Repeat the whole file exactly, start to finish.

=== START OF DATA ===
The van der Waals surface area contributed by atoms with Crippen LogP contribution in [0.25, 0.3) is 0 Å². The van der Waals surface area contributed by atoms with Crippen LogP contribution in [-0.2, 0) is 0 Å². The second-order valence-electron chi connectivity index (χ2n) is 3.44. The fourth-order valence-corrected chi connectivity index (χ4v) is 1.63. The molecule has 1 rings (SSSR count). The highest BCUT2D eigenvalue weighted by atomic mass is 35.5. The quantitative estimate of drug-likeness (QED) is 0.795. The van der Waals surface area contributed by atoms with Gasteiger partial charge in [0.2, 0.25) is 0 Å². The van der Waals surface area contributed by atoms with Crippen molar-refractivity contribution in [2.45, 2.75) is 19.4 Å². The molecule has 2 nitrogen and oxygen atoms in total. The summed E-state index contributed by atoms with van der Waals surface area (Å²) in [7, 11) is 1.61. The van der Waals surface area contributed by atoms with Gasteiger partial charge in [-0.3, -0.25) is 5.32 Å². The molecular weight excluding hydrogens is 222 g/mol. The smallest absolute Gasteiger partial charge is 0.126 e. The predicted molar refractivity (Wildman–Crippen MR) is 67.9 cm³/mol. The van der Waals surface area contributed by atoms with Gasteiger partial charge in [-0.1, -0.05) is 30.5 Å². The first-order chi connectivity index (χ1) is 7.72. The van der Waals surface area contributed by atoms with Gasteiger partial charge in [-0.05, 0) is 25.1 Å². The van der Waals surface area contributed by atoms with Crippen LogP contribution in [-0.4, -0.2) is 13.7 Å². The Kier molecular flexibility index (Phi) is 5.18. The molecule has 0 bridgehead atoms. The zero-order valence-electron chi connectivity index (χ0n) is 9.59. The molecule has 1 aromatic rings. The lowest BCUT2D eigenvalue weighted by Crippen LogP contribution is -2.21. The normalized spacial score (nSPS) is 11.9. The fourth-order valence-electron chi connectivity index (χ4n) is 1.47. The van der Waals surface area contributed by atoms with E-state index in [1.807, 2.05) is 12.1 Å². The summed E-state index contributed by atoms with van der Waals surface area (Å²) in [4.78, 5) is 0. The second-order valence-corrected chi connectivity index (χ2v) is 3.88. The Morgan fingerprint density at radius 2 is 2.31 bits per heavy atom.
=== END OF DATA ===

The van der Waals surface area contributed by atoms with Crippen LogP contribution in [0.25, 0.3) is 0 Å². The van der Waals surface area contributed by atoms with Crippen LogP contribution in [-0.2, 0) is 0 Å². The second-order valence-electron chi connectivity index (χ2n) is 3.44. The fourth-order valence-corrected chi connectivity index (χ4v) is 1.63. The molecule has 1 rings (SSSR count). The highest BCUT2D eigenvalue weighted by atomic mass is 35.5. The quantitative estimate of drug-likeness (QED) is 0.795. The van der Waals surface area contributed by atoms with Gasteiger partial charge in [0.2, 0.25) is 0 Å². The van der Waals surface area contributed by atoms with Crippen molar-refractivity contribution in [2.45, 2.75) is 19.4 Å². The molecule has 2 nitrogen and oxygen atoms in total. The summed E-state index contributed by atoms with van der Waals surface area (Å²) in [7, 11) is 1.61. The van der Waals surface area contributed by atoms with Gasteiger partial charge in [-0.3, -0.25) is 5.32 Å². The molecular weight excluding hydrogens is 222 g/mol. The smallest absolute Gasteiger partial charge is 0.126 e. The predicted molar refractivity (Wildman–Crippen MR) is 67.9 cm³/mol. The van der Waals surface area contributed by atoms with Gasteiger partial charge in [-0.1, -0.05) is 30.5 Å². The first-order chi connectivity index (χ1) is 7.72. The van der Waals surface area contributed by atoms with Gasteiger partial charge in [-0.05, 0) is 25.1 Å². The van der Waals surface area contributed by atoms with Crippen LogP contribution in [-0.4, -0.2) is 13.7 Å². The Kier molecular flexibility index (Phi) is 5.18. The molecule has 0 bridgehead atoms. The zero-order valence-electron chi connectivity index (χ0n) is 9.59. The molecule has 1 aromatic rings. The lowest BCUT2D eigenvalue weighted by Crippen LogP contribution is -2.21. The normalized spacial score (nSPS) is 11.9. The fourth-order valence-electron chi connectivity index (χ4n) is 1.47. The van der Waals surface area contributed by atoms with E-state index in [1.807, 2.05) is 12.1 Å². The summed E-state index contributed by atoms with van der Waals surface area (Å²) in [4.78, 5) is 0. The second-order valence-corrected chi connectivity index (χ2v) is 3.88. The Morgan fingerprint density at radius 2 is 2.31 bits per heavy atom.